But certain behaviours (which themselves can also have a genetic component) may also play a role in whether your teeth are crooked. These include using a dummy, thrusting your tongue forward against your teeth, and sucking your thumb. If environmental factors didn’t influence how our teeth are aligned, orthodontics (like braces) wouldn’t work.
So, for crooked teeth, you can (partly) blame your parents.
Tooth colour is determined, once again, by a combination of our genes and our environment. The way in which the white enamel (and the underlying yellow dentine) forms during development is mainly due to our genes. People whose teeth develop naturally with thinner enamel generally have teeth that appear more yellow, although this can also be a consequence of a loss of enamel as we age.
Environmental factors that play a role in tooth colour include intrinsic factors (things incorporated into the tooth while it develops). These include being exposed to the antibiotic tetracycline in the womb, or to excess fluoride as a child.
Then there are extrinsic factors (things incorporated into the tooth after it has developed) that affect tooth colour. These include drinking coffee or smoking.
So, you can only partly blame your yellow teeth on your parents.
When teeth appear
Twin studies are also telling us more about how genes influence early life events. For instance, the age at which our first baby teeth emerge and the sequence in which they emerge seem to be strongly controlled by our genes.
So, people whose baby teeth emerged early can blame their parents.
In a nutshell
While some aspects of bad teeth are mainly controlled by genes, others are largely down to environmental factors, and others are controlled by both. And studying twins is beginning to tell us which is which.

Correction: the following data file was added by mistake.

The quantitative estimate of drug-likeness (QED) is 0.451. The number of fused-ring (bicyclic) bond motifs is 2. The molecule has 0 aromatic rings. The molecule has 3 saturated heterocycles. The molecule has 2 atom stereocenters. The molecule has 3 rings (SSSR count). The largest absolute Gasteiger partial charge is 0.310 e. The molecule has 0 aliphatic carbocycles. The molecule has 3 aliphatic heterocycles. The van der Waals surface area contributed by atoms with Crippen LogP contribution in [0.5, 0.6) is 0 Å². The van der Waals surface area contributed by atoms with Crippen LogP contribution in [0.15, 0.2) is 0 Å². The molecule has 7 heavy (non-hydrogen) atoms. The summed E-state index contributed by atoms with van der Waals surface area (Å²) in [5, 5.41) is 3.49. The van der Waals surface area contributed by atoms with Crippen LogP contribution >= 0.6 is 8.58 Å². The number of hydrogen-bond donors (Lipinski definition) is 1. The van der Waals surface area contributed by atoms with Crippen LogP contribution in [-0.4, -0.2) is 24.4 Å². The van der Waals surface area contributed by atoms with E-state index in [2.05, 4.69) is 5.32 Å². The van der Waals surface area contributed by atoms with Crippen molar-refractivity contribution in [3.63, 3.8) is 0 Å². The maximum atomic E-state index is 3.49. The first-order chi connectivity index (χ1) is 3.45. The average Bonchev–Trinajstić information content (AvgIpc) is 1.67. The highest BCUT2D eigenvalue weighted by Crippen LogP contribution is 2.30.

But whichever way the evidence lands, your dentist’s message will be the same. Avoid sugary food and drink, brush your teeth and have regular check-ups.
Jeffrey Craig receives funding from the National Institute of Dental and Craniofacial Research of the National Institutes of Health (Award Number R01DE019665); the National Health and Medical Research Council (grant number 1079102), the Financial Markets Foundation for Children (grant number 2015-111), the Cerebral Palsy Alliance Research Foundation (grant number PG2316), and from the Victorian Government’s Operational Infrastructure Support Program. He is affiliated with the Early Life Nutrition Coalition the Australia and New Zealand Society for the Developmental Origins of Health and Disease, the International Society of twin Studies, and the Prader Willi Research Foundation Australia.
Pamela Leong receives funding from the National Institute of Dental and Craniofacial Research of the National Institutes of Health (Award Number R01DE019665)
Toby Hughes receives funding from the National Institutes of Health; the National Health and Medical Research Council; The Australian Dental Research Foundation; The Financial Markets Foundation for Children; The Channel 7 Children's Research Foundation. He is affiliated with the International Association for Dental Research and the International Society of Twin Studies.
Authors: Jeffrey Craig, Principal Research Fellow, Murdoch Childrens Research Institute